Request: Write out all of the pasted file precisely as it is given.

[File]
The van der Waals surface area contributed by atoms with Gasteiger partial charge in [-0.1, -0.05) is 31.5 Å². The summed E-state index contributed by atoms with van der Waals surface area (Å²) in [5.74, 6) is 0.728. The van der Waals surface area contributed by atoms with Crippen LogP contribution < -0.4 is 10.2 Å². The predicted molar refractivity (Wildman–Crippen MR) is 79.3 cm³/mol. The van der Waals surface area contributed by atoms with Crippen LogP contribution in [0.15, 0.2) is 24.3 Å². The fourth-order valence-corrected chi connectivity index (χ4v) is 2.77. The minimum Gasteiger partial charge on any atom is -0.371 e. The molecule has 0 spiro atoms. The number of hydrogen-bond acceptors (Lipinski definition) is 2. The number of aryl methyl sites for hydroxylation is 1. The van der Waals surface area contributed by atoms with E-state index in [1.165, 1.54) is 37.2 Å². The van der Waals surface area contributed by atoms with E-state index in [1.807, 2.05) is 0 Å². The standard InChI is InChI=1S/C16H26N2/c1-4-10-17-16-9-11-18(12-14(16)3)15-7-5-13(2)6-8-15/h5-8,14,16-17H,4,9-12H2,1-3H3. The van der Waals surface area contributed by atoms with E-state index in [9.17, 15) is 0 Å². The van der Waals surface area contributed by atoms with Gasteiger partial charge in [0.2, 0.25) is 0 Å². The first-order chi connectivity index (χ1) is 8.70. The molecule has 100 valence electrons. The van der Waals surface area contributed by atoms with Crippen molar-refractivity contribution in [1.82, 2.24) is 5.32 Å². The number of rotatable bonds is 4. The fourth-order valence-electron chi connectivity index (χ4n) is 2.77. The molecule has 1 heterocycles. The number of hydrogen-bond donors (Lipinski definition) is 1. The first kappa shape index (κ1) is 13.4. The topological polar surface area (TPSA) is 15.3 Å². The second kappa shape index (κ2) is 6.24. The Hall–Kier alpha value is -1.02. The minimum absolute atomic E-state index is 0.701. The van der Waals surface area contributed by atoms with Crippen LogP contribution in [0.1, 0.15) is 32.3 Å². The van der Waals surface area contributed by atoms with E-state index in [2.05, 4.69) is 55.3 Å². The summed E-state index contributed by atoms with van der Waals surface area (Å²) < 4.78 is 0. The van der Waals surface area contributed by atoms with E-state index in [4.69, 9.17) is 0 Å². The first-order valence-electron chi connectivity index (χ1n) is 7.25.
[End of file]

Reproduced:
The van der Waals surface area contributed by atoms with Gasteiger partial charge in [-0.1, -0.05) is 31.5 Å². The summed E-state index contributed by atoms with van der Waals surface area (Å²) in [5.74, 6) is 0.728. The van der Waals surface area contributed by atoms with Crippen LogP contribution < -0.4 is 10.2 Å². The predicted molar refractivity (Wildman–Crippen MR) is 79.3 cm³/mol. The van der Waals surface area contributed by atoms with Crippen LogP contribution in [0.15, 0.2) is 24.3 Å². The fourth-order valence-corrected chi connectivity index (χ4v) is 2.77. The minimum Gasteiger partial charge on any atom is -0.371 e. The molecule has 0 spiro atoms. The number of hydrogen-bond acceptors (Lipinski definition) is 2. The number of aryl methyl sites for hydroxylation is 1. The van der Waals surface area contributed by atoms with E-state index in [1.165, 1.54) is 37.2 Å². The van der Waals surface area contributed by atoms with E-state index in [1.807, 2.05) is 0 Å². The standard InChI is InChI=1S/C16H26N2/c1-4-10-17-16-9-11-18(12-14(16)3)15-7-5-13(2)6-8-15/h5-8,14,16-17H,4,9-12H2,1-3H3. The van der Waals surface area contributed by atoms with E-state index in [9.17, 15) is 0 Å². The van der Waals surface area contributed by atoms with Gasteiger partial charge in [0.2, 0.25) is 0 Å². The first-order chi connectivity index (χ1) is 8.70. The molecule has 100 valence electrons. The van der Waals surface area contributed by atoms with Crippen molar-refractivity contribution in [1.82, 2.24) is 5.32 Å². The number of rotatable bonds is 4. The fourth-order valence-electron chi connectivity index (χ4n) is 2.77. The molecule has 1 heterocycles. The number of hydrogen-bond donors (Lipinski definition) is 1. The first kappa shape index (κ1) is 13.4. The topological polar surface area (TPSA) is 15.3 Å². The second kappa shape index (κ2) is 6.24. The Hall–Kier alpha value is -1.02. The minimum absolute atomic E-state index is 0.701. The van der Waals surface area contributed by atoms with Crippen LogP contribution in [0.1, 0.15) is 32.3 Å². The van der Waals surface area contributed by atoms with E-state index in [2.05, 4.69) is 55.3 Å². The summed E-state index contributed by atoms with van der Waals surface area (Å²) < 4.78 is 0. The van der Waals surface area contributed by atoms with E-state index in [4.69, 9.17) is 0 Å². The first-order valence-electron chi connectivity index (χ1n) is 7.25.